The business of nonprofits: issues often different

Chris Reddin

Chris Reddin

Debate often arises when talking about whether or not it’s advisable to run a nonprofit organization like a business. Some believe traditional for-profit business strategies are helpful in pushing nonprofits to deliver value. But others believe there’s little common ground between profit-driven and mission-driven organizations. In fact, both arguments are correct. 

Nonprofits should operate as lean, efficient, strategically-minded businesses to deliver as much value as possible to the “customers” they serve. However, nonprofits are far more complex than most of their for-profit counterparts.  “Customers” are not the sole drivers of financial stability and revenue is not the only measure of success. With many more moving parts and goals that aren’t connected to financial results, the nonprofit world can make even the most seasoned corporate executive feel muddled and confused. 

In an effort to try to explain how a for-profit mindset can view nonprofit issues, here’s a breakdown of some of the ways nonprofits are different:

~So many stakeholders, oh my. In the for-profit world, businesses can focus with single-minded efficiency on delivering value to their customers. If your customers love you, they will buy and the revenue and profit figures should follow. The same is not true in a nonprofit world where multiple stakeholders are served. For example, Homeward Bound of the Grand Valley provides food and shelter quite effectively to the homeless “customers” they serve, but can’t keep the doors open without also addressing a wide number of other stakeholders: donors, board members, community leaders and partner organizations.

To generate revenue, nonprofits must raise funding with passion, engage the broader community, partner with granting agencies and ensure community leaders understand their value. It’s a tall order.

~Consensus building is not accomplished quickly. With multiple stakeholders to serve, decisions in the nonprofit world are not made by a single organizational leader.  Instead, decisions are made with leadership from the board of directors, input from key partners and feedback from volunteers. Changes are made after much deliberation, discussion and by bringing all points of view to the table. Consensus building is a patient art that takes time, but is critical for nonprofits to keep stakeholders connected and supportive.

It’s one thing to make decisions based on the bottom line. It’s a totally different beast to make decisions based on a mission. Yes, this is slow. Yes, this is a lot of talk and a lot of work. But it means the whole community remains engaged, and that’s critical in the nonprofit world.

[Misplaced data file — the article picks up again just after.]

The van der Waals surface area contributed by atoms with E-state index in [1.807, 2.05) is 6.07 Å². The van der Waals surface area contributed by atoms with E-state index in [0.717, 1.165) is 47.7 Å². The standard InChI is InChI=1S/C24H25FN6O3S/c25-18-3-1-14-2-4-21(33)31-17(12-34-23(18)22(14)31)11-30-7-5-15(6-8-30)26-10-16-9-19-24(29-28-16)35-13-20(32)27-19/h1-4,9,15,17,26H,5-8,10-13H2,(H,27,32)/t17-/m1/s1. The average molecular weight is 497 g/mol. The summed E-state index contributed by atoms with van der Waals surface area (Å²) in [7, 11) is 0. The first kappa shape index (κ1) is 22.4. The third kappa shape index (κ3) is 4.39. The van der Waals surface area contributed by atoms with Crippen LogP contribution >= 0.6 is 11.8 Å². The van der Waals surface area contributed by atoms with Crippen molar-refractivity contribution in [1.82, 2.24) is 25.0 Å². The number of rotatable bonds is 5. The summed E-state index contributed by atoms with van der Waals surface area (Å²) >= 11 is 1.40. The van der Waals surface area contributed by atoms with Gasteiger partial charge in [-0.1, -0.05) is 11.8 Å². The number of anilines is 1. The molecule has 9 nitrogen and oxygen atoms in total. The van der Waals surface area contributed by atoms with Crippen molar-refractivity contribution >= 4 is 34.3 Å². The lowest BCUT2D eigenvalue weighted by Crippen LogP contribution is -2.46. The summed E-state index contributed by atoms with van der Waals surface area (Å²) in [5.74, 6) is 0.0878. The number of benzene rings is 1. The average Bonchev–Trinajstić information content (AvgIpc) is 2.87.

~Success metrics are unique. Measuring performance in nonprofits is notoriously difficult. While a traditional business tracks value through customer-purchasing activity, nonprofit organizations track value through relationships with multiple stakeholder groups. Without a simple financial metric to guide them, leadership must focus on such intangible and ethereal issues as social good and community benefit. Assessing this from a management perspective means somehow measuring it.

In spite of the challenges, it’s important to develop meaningful metrics, however imperfect. The basis of tracking value is to figure out exactly whom you are serving — who are the  “customers.” This could be your members, volunteers, donors and partners. Then, systematically and regularly collect data on exactly how and why each “customer” group remains engaged with the organization.

By collecting feedback from these stakeholders, nonprofits have powerful data and stories to improve processes, market more effectively and make key personnel decisions. It might not be as clear or definitive as the measures used in the for-profit world, but even subjective value metrics are important to tracking progress. 

Although nonprofits have specialized needs and unique purposes, there’s still plenty of room for some traditional, for-profit business know-how: good business planning, strong financial acumen and effective marketing communications to name a few. Nonprofit boards can benefit from both members with a passion for the mission and a passion for business management.

While I firmly believe any member of the business community can learn a thing or two from getting involved in a nonprofit they care about, the nonprofit can benefit as well.

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Chris Reddin is an entrepreneur who specializes in strategy, finance and marketing. Reach her at christina.reddin@gmail.com.
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Posted by on Jul 10 2013. Filed under Contributors. You can follow any responses to this entry through the RSS 2.0. Both comments and pings are currently closed.

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